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Opinion The NFL is cracking down on simulated bow-and-arrow violence. It’s about time.

Josh Norman was rightly penalized for mimicking violence. (Jonathan Newton/The Washington Post)

A specter is haunting professional football. The specter of simulated violence.

For too long, we’ve sat idly by while giant, hulking men simulated potentially violent acts during stoppages in play. That’s not funny, and it’s not right. No one goes to a sporting event to see violence — simulated or otherwise.

I’m writing this now, of course, because Redskins cornerback Josh Norman was penalized last week for simulating bow-and-arrow violence, and some barbaric enthusiasts and/or archery cultists disagreed with that call. They are under the mistaken impression that violence is okay. It is not.

Look, I’ve seen my 9-year-old daughter and her fourth-grade friends play with bow and arrows. They even teach archery in her D.C. elementary school, blinded to the real-world possibilities of these devil tools. Merchants, if you can believe this, sell bow-and-arrow sets in toy stores — and right in the very front, too. Kids read popular young adult novels that feature bows and arrows. So you don’t need to tell me how much violence is implied by a bow-and-arrow motion. You know how much happier I would be if my kid would stop with the bow-and-arrow business and instead go out and play some sports, maybe take a few head shots from someone running at full speed? A lot happier, that’s how much.

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“The key is if it’s a gesture that either mimics a violent act — whether that’s something with a firearm or a bow and arrow — or a sexually suggestive act, those are unsportsmanlike conduct,” Dean Blandino, the vice president of officiating, said this week on NFL Network. “That’s unsportsmanlike conduct.”

And who could argue with that? Who could argue against a crackdown on mimicked violence?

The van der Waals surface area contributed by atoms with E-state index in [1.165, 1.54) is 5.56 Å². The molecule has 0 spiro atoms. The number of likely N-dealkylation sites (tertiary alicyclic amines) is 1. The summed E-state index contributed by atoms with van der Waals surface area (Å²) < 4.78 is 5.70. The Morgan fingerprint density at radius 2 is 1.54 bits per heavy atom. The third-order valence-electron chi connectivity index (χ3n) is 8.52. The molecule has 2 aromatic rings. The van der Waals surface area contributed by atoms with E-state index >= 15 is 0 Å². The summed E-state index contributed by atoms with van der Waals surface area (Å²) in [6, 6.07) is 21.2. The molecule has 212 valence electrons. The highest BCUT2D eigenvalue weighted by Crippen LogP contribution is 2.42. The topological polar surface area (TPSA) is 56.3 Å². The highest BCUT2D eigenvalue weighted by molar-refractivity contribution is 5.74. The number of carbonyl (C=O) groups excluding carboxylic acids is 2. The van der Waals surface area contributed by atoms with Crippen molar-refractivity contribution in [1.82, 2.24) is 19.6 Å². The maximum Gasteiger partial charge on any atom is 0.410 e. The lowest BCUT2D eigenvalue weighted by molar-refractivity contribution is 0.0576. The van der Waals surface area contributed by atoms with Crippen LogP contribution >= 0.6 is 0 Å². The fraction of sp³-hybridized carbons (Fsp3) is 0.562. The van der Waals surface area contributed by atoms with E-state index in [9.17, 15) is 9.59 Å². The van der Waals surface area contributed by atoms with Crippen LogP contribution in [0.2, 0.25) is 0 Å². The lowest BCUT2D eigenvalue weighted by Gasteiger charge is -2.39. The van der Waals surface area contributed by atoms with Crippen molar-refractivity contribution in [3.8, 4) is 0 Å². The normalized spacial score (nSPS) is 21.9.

Violent acts are terrible things, even if they’re only mimicked.

And so it follows that no one should ever mimic a violent act.

Here’s more from Blandino:

“It’s something that officials will flag,” he said of this detestable simulated violence. “That’s direct from the competition committee. It’s something that we’re going to continue to try to be as consistent as possible. We certainly don’t want our officials getting too specific with the announcement — we can have a little fun with that — but it’s unsportsmanlike conduct. It’s an unsportsmanlike gesture, and that’s something that we’ll continue to emphasize throughout the season.”

Like others, I glanced through the rule book this week, to see the exact wording we can rely on to wipe out this plague of simulated violence. The passage comes at Rule 12 Section 3 Article 1(c), which clearly prohibits “using baiting or taunting acts or words that engender ill will between teams.”

The rule further notes that “These acts include, but are not limited to: throat slash; machine-gun salute; sexually-suggestive gestures; prolonged gyrations; or stomping on a team logo.”

Norman expected a warning, not a penalty, for bow-and-arrow theatrics

This is clear, concise and inarguable. And thank heavens for all that, too. For too long, we’ve put up with sexually-suggestive gestures on football fields. In 2016, that can not and does not fly.

As for the link between machine-gun salutes and bows and arrows; I mean, sure, a bow and arrow isn’t quite as deadly or frightening as a machine gun. But the idea is the same. These are implements of violence, and there’s just no way to tolerate that on an NFL field. It’s not funny, and it’s not right.

“I did talk to the league office in the last couple of weeks just to make sure that it was a foul, and was informed that it was,” said Fox rules analyst and former NFL executive Mike Pereira. “They look at it as the same as shooting guns. It’s in the rule book; it says you can’t do the six-gun salute or shoot. Well, the same thing: you can’t shoot a bow and arrow, and clubs have been told. … Shooting a bow and arrow is just like simulating shooting guns. It’s a foul and it’s not allowed.”

Look, we’re not really asking for too much from our pro sports entertainers. All we want them to do is help move our society in a less-violent direction. We’re talking about simulated violence, sure. But it’s just one step from simulated violence to the real thing. And we just can’t be in a place where pro sports — our weekend retreat from the real world, our chance to get away from it all — are in any way increasing the amount of violence in the world.

That’s why you should ignore those who wonder about the NFL trying to legislate its game into the ground, who worry about hypocrisy and consistency, who worry about drunken fans brawling in the stands or parking lots, who occasionally feel ill after watching something that’s supposed to be a game, who wonder if playfully simulated bows and arrows aren’t actually a heckuva lot more innocent than just about every other part of the NFL, who wonder whether cracking down on simulated bow-and-arrow violence is a distraction from more serious issues.

Because this is the serious issue. Simulated bow-and-arrow violence is wrong, and the sooner the NFL gets rid of it, the better and less violent our society will be.